Sara Fry is on a mission to map — accurately, and practically single-handedly — the trails of California’s iconic High Sierra.
And the 25-year-old Clovis High graduate won’t let anything she faces — including a traumatic brain injury, frequent seizures or several bouts of melanoma — hold her back.
“This needs to be done,” Fry said. “This is totally my passion.”
Fry, who has logged over 10,000 miles on trails since 2012, launched the nonprofit Sierra Mapping Project in May after realizing that there is a huge need for accurate trail information.
“There are a lot of these trails that haven’t even been hiked by the Forest Service in 15 or 20 years, so they don’t have any intel on them,” she explained. “And they’re certainly not being kept up and maintained.”
Fry became frustrated after asking the U.S. Forest Service about trail conditions, mileages and water sources and found that the information was incorrect and outdated.
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“Nobody has any information, through no fault of the Forest Service; it’s just that they don’t have the funding currently — and they haven’t had it for awhile,” Fry said. “Case in point: they said the San Joaquin River Trail is 70 miles. It’s, like, 120 (miles). That’s a huge discrepancy.”
The inaccurate information is more than an inconvenience, Fry said — it can be downright dangerous.
“If you have a dayhiker who’s going out for a day hike and they keep going because (the current map) says it’s 7 miles, but it’s really 14, they’re going to run into problems because they’re not adequately prepared,” Fry said.
The last time many of the trails in the Sierra Nevada mountain range were mapped through GPS was 20 years ago, when the global position system first became operational, Fry said.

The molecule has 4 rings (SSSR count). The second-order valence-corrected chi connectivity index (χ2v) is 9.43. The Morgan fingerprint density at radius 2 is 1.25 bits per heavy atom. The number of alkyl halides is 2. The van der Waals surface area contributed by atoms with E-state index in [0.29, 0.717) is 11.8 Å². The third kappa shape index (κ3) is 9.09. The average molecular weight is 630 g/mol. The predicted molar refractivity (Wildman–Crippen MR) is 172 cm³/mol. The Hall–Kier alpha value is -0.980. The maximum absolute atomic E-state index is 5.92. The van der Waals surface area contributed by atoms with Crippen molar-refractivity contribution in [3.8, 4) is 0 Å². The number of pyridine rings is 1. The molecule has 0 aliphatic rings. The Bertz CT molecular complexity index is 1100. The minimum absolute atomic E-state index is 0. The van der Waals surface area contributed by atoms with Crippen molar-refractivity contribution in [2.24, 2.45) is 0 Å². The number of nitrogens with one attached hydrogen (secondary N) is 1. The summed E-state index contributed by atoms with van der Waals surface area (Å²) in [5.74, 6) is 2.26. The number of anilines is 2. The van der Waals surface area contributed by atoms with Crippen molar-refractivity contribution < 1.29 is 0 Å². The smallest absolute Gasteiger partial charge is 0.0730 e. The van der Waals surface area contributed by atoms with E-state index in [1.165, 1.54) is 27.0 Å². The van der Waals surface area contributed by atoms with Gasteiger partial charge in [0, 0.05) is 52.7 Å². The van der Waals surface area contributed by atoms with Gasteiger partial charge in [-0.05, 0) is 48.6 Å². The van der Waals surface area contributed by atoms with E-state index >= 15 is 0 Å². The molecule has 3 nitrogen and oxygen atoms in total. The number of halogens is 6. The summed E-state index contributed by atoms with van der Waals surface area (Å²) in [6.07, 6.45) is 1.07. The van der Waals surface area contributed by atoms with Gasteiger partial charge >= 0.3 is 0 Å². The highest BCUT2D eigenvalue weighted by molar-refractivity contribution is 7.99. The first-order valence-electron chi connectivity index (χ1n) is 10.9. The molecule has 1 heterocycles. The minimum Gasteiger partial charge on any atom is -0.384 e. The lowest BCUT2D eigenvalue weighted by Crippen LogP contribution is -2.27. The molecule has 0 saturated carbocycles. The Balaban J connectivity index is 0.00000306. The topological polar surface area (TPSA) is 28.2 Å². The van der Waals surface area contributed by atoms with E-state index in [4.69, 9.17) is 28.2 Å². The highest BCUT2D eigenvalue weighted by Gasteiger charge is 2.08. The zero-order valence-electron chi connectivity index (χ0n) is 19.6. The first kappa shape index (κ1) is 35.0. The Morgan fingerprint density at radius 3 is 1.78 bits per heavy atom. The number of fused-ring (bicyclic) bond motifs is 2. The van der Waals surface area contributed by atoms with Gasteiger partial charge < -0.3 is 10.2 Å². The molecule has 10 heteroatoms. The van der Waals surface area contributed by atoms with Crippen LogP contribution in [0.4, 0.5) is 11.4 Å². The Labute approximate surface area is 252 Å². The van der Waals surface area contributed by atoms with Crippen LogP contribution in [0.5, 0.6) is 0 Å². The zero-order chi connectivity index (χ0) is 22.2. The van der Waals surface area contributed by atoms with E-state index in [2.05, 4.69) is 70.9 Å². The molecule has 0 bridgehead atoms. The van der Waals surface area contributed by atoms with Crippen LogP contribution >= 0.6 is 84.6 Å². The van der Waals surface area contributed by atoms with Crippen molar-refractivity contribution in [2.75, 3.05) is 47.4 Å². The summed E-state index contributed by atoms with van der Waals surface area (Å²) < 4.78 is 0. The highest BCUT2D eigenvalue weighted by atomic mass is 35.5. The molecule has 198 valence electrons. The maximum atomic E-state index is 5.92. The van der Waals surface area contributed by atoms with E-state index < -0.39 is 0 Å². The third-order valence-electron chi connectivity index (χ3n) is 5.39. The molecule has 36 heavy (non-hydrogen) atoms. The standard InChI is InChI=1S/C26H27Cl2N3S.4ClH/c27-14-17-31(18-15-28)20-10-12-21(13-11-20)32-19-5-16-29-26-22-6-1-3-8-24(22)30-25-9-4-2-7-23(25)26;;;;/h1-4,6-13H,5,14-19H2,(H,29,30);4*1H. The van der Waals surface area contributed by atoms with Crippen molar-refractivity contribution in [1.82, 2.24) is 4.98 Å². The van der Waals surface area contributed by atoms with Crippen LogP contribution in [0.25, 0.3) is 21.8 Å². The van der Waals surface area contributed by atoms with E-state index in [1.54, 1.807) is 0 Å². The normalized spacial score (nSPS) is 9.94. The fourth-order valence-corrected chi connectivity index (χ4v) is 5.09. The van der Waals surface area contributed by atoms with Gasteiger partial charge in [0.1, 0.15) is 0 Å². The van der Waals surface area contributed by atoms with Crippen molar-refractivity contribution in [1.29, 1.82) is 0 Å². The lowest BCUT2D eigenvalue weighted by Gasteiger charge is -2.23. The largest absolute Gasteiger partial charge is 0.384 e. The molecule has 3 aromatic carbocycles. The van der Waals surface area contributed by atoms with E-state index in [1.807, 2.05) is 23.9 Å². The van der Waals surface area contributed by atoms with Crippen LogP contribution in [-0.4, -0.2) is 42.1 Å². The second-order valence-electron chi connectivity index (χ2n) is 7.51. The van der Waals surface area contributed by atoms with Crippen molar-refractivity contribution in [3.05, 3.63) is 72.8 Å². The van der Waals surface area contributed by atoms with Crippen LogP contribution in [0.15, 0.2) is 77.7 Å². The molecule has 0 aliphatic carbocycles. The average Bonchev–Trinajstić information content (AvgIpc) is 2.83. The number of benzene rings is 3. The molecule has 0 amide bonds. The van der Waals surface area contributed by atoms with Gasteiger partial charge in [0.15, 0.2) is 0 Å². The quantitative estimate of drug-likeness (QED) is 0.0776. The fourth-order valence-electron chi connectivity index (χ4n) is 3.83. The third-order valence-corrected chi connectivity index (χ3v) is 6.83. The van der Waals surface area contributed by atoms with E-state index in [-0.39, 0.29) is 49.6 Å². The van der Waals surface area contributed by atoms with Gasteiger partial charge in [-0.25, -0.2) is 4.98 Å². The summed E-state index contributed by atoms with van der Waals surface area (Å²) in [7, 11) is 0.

“GPS has grown leaps and bounds since then, so the accuracy since 20 years ago has increased a millionfold,” she said.
Instead of waiting around for someone else to map the trails Fry wants to explore, she decided to do it herself.
“(I) map anyways; (I’m) a nerd about topographical maps,” she said. “I’ve worked trail crews; I’m well versed in the engineering aspect of building and maintaining trails. My dream is to hike every trail in the High Sierra — this is totally my baby!”
Thus, Sierra Mapping Project was born.
The nonprofit strives to improve the accuracy of the trail maps already in place, determine the condition of current trails and classify trails according to distance, difficulty, loops, spurs and thru-hiking alternatives.
Fry estimates it will take her about five years to map every trail in the High Sierra, dependant on the weather.
“If we have a big snow year, I can’t be mapping trails if there’s no trail to follow,” she explained.
All of the maps, guidebooks and GPS tracks that result from the project are available to anyone for free — as it should be — Fry said.
“This if for the public, by the public and it’ll always be free,” she said.
Fry raised more than $3,000 through a Kickstarter crowdfunding campaign in May and June, but she’s already personally invested more than $7,000 on the project.
“All of the GPS data is free because it should be free, but that makes it difficult for me because I’m not getting paid to do this,” she said. “Sierra Mapping Project is very much in need of funding.”
Anyone can donate via her website, www.sierramappingproject.org. Funds raised go toward the nonprofit costs, transportation to and from trailheads, food, gear, batteries, shoes and permits.
Fry is determined to go through with the project even though she currently lacks adequate financial backing.
“It’s something that needs to be done,” she said. “This is totally my passion.”
If anyone epitomizes the phrase “follow your heart,” it’s Sara Fry.
When you go through something like that, your life gets reevaluated of what’s important and what you really want to be doing and where your joy lies. You should be following your heart because you never know how long you have.
Sara Fry, on how a traumatic brain injury at age 15 affected her life